- Avalanche are fast going down hill and I've heard a number of them have jumped ship and starting their own studio/project.

- Paradox Interactive might be worth a look at if you've worked at Blizzard. That said I've heard they often recruit from their user base/communities rather than outsiders.

- Starbreeze I've heard is pretty stable and looking for people you'll have to be prepared to commute to Uppsala.

There's a few others around in Sweden but those are the main ones in Stockholm. Big issue at the moment is there's a ton of college courses here offering game design/develop type course but there are no jobs for the people leaving. Those that really want to work in the industry are moving abroad.

Also with the tax relief Canada is offering a lot of companies are pulling US and European resources to Canada and Britian is offering tax relief/incentives for development in the UK. So unless the Swedish government does something similar the Swedish video game industry doesn't look particularly promising in the coming years.

Sorry to be Mr Negative - I just want you to know what you're letting yourself in for.

That said, if you can side-step into mobile/flash/casual game development stuff there's a reasonable market in that.

- DD
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Törnrosa
post 15.Jul.2009, 03:54 PM
Post #14
Joined: 13.Jun.2009

Hej,

I don't know how SFI is organised in your kommun, but be aware that it can be a very slow, drawn out and somewhat painful process.

SFI is good for learning Swedish grammar and it is good for the certificate you get at the end of if. BUT having said that if you want to learn to speak Swedish and you want to learn Swedish as soon as possible I would skip SFI and try another course, for instance, www.folkuniversitet.se I have heard many good things about their courses, but sadly they are not free.

Myself, I took an intensive beginners course at vuxenskola (vuxenskola are in every big city/town in Sweden) in my nearest big town (Malmö). It was really, really good and I cannot recommend it highly enough. Within 3 months I had enough swedish knowledge that I could take part in conversations and make myself understood in Sweden, as well as understand others. It cost 2000 SEK, for 3 months and 36 hours of lessons, which was pretty good.

Unfortunately after that course stopped I went to SFI in my home town (Ystad) and it was not a great experience. Extremely slow paced, montonous, baaaaad teachers, VERY little speaking Swedish and all the focus on grammar. I went to my lessons everyday for 4 hours and sat in the class listening to my teachers speaking at me and my class mates. It was awful, we read really bad patronising literature (books written from the presepctive of kids with songs in them like insey wincey spider climbed up the water spout - written in god awful Swedish) and were treated like small children - not allowed to use phones, talk amongst ourselves or start up interesting discussions. The books you get to learn Swedish from are pretty bad too, very basic. They start you off on the alphabet for example.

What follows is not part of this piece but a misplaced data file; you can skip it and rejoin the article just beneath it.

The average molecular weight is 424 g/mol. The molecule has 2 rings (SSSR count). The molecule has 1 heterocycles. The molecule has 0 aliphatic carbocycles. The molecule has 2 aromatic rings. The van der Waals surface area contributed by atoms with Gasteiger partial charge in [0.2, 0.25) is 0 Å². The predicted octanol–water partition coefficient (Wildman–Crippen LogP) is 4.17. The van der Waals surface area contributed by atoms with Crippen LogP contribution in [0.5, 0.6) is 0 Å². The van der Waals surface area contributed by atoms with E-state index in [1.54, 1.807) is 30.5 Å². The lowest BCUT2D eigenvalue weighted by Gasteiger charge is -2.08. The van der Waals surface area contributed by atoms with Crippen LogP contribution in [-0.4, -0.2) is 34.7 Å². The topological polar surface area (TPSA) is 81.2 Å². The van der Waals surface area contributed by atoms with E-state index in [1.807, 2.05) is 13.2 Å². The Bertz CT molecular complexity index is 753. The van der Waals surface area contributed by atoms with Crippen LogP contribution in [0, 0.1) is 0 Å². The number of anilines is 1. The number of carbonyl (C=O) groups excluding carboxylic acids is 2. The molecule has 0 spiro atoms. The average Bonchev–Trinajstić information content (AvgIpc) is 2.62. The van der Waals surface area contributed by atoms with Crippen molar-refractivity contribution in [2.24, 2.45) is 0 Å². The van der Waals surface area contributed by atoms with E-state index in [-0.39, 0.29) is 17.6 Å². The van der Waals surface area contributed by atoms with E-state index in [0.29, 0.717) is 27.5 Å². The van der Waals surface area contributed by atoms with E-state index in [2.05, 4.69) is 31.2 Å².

I have heard very few good things about SFI. I only stuck it out for the certificate...but it has sort of destroyed my motivation to learn and I won't be going back to take grundskola. I'd rather teach myself or find a better course.

Hope you have good luck with finding a great course and that if you stick with SFI it turns out to be one of the better schools.

Amanda :0)
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ioneva
post 16.Jul.2009, 02:24 AM
Post #15
Location: Stockholm
Joined: 14.Jul.2009

Well,
I started SFI last June, and so far my experience has been great.
I am at the C Level at the school located in Radmansgatan (have heard this school is the best one in Sthlm), and I think ur experience at SFI will depend on which level u r. I haven't had alphabet lessons, and about the numbers, I was mixing up english and swedish and my teacher just gave me a private lesson during the break to clear my mind about the numbers. I spoke swedish a lot in my first week, even got to write a little conversation.
I feel encouraged to study Swedish at there, and I had thought of going to a private school to learn swedish, but decided to go through SFI because at SFI I commit myself to 3,5 hours of swedish daily. Since my boyfriend speaks and wants to learn more about my language - and laugh a lot when I speak swedish -, it is not a good idea to speak at home.
There are few people with the pace lower than mine to learn spoken swedish but they are great at reading and writing... To get to another level you have to study on your own, not freak out to develop ur skills at the same pace as the rest of the class.
So far I have no complains about SFI.
And I do recommen Radmansgatan school.